In Old Javanese the term Hyang is literally means "god", "goddess", "deified being", or "divinity".[2] It still remains in Javanese: ꦲꦾꦁ, romanized: Hyang and Balinese: ᬳ᭄ᬬᬂ, romanized: Hyang, which bears the same meaning.[2]


The term hyang, now widely associated with Sunda Wiwitan, Kejawen, and Balinism, developed in ancient Java and Bali more than a millennium ago. This term has its roots in the traditional animism and dynamism in the beliefs of indigenous Indonesians native to the Indonesian archipelago.[9] Native pre-Hindu, pre-Buddhist, and pre-Islamic Indonesians venerated and revered ancestral spirits. They also believed that some spirits may inhabit certain places such as large trees, stones, forests, mountains, or sacred places. The hyang concept indigenously developed in the Indonesian archipelago and is not considered to have originated from Indian dharmic religions.

Before the adoption of Hinduism, Buddhism, and Islam, the natives of the Indonesian archipelago believed in powerful but unseen spiritual entities that could be both benevolent or malevolent. They also believed that the deceased ancestor is not gone away or disappeared completely. The ancestral spirit may gain god-like spiritual power and remain involved in their offsprings’ worldly affairs. That is why the veneration and reverence to honor ancestors is an important element in the belief system of native ethnic groups, such as Nias, Dayak, Toraja, and Papuan ethnic groups, as well as many ethnic groups in Indonesia.

In ancient Sundanese, Javanese, and Balinese society, this unseen spiritual entity is identified as "hyang". These ancestral divine spirits are believed to inhabit high places, such as mountains, hills, and volcanoes. These mountainous regions are considered sacred realms, as the abode of gods and the resting place for the soul of the ancestors.

Several ancient Indonesian inscriptions dated from the Hindu-Buddhist period (8th to 15th century) mentioned Hyang either as the name of sanctuary or the name of deity revered in that temples.[10]


Hyang are said to only move in straight lines. Accordingly, traditional Balinese buildings have a wall called an aling-aling just inside the doorway, which keeps the spirits out because they only move in straight lines, and hence bounce off.[11] Similar walls can be seen at the entrance of some Javanese cemeteries. Parallel beliefs are found in other spiritual traditions, as in British corpse roads.

Hyang in native Indonesians' religions[edit]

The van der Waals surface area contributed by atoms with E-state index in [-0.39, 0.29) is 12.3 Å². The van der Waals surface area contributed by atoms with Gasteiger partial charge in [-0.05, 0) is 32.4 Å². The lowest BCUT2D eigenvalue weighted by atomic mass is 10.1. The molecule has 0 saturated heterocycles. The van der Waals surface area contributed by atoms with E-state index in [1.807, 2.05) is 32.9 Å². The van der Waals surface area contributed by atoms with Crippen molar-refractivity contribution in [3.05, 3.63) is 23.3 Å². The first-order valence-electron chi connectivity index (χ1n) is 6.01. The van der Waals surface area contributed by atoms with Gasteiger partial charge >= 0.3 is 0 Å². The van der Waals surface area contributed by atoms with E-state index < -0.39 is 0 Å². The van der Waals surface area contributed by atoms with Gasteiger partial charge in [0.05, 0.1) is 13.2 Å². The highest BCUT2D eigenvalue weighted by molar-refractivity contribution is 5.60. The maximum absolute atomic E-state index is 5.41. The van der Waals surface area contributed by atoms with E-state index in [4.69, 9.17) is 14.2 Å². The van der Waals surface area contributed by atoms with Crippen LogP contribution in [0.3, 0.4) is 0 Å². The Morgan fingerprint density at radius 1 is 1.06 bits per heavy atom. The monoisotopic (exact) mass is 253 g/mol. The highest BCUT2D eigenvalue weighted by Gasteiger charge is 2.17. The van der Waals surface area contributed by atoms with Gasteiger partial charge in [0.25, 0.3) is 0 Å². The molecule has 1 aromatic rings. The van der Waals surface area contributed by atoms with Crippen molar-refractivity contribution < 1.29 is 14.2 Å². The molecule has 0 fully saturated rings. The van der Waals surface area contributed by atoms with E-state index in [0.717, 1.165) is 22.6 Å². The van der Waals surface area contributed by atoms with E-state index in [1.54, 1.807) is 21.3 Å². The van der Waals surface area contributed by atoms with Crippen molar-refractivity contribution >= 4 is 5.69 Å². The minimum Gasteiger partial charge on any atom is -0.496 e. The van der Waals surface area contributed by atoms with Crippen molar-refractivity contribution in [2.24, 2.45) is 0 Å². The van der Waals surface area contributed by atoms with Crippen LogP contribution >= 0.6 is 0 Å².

The concept of hyang can be situated in native Indonesian religions in several ways:

  • Balinism: It is Sang Hyang Widhi, the almighty God, the source of goodness brought by the Gods. Identified with Almighty Lord Paramasiwa.
  • Javanese Buddhism: It is Sanghyang Adi Buddha, the law of nature that continues to exist, a so-called God that cannot be forgotten, where his Dharma was discovered by Gautama Buddha.
  • Islam Nusantara: according to the teachings of Sunan Kalijaga (Tuban Javanese missionary man), the Sang Hyang is the archipelagic ancestor of Sang Hyang Adam, Sang Hyang Sita (prophet Seth), Sang Hyang Wanuh (prophet Noah), Sang Hyang Jawith (Japheth, son of Noah), Sang Hyang Jawana (believed as progenitor of the Javanese), Sang Hyang Jawata (another progenitor of the Javanese), Sang Hyang Bathara Guru, Sang Hyang Ismaya, Sang Hyang Bathara Wisnu, and so on, until the deceased parents are personified as the spiritual entity united with Sang Hyang.

See also[edit]


  1. ^ a b c d "Penjelasan Lengkap Acintya (Sang Hyang Widhi atau Sang Hyang Tunggal) - Mantra Hindu Bali". Mantra Hindu Bali (in Indonesian). 2015-12-17. Retrieved 2018-07-13.
  2. ^ a b c d e Zoetmulder, P.J. (1982), Old Javanese-English Dictionary, Koninklijk Instituut voor Taal-, Land- en Volkenkunde
  3. ^ Piliang, Santo Saba (2020-06-14). LEMURIA INDONESIA (in Indonesian). Santo Saba Piliang.
  4. ^ Tempo: Indonesia's Weekly News Magazine. Arsa Raya Perdana. 2006.
  5. ^ Fadhil Nugroho Adi (2018-08-23). "Konsep Ketuhanan Menurut Ajaran Kejawen - suaramerdeka.com". www.suaramerdeka.com (in Indonesian). Retrieved 2020-04-21.
  6. ^ "Pura Kahyangan Jagat – Babadbali". new.babadbali.com (in Indonesian). Retrieved 2018-07-13.
  7. ^ "Sembahyang" (in Indonesian). Kamus Besar Bahasa Indonesia (KBBI). Retrieved 28 May 2015.
  8. ^ Khoiri, Agniya. "Jejak Terakhir Sanghyang Dedari, Tari Sakral di Bali". hiburan (in Indonesian). Retrieved 2018-07-13.
  9. ^ Waluyo; Suwardi; Agung Feryanto; Tri Haryanto (1977). Ilmu Pengetahuan Sosial (in Indonesian). Grasindo. p. 149. ISBN 978-979-462-904-8.
  10. ^ Soekmono, R. (1995). The Javanese Candi: Function and Meaning. BRILL. ISBN 9004102159.
  11. ^ Bali Religion Archived 2010-07-04 at the Wayback Machine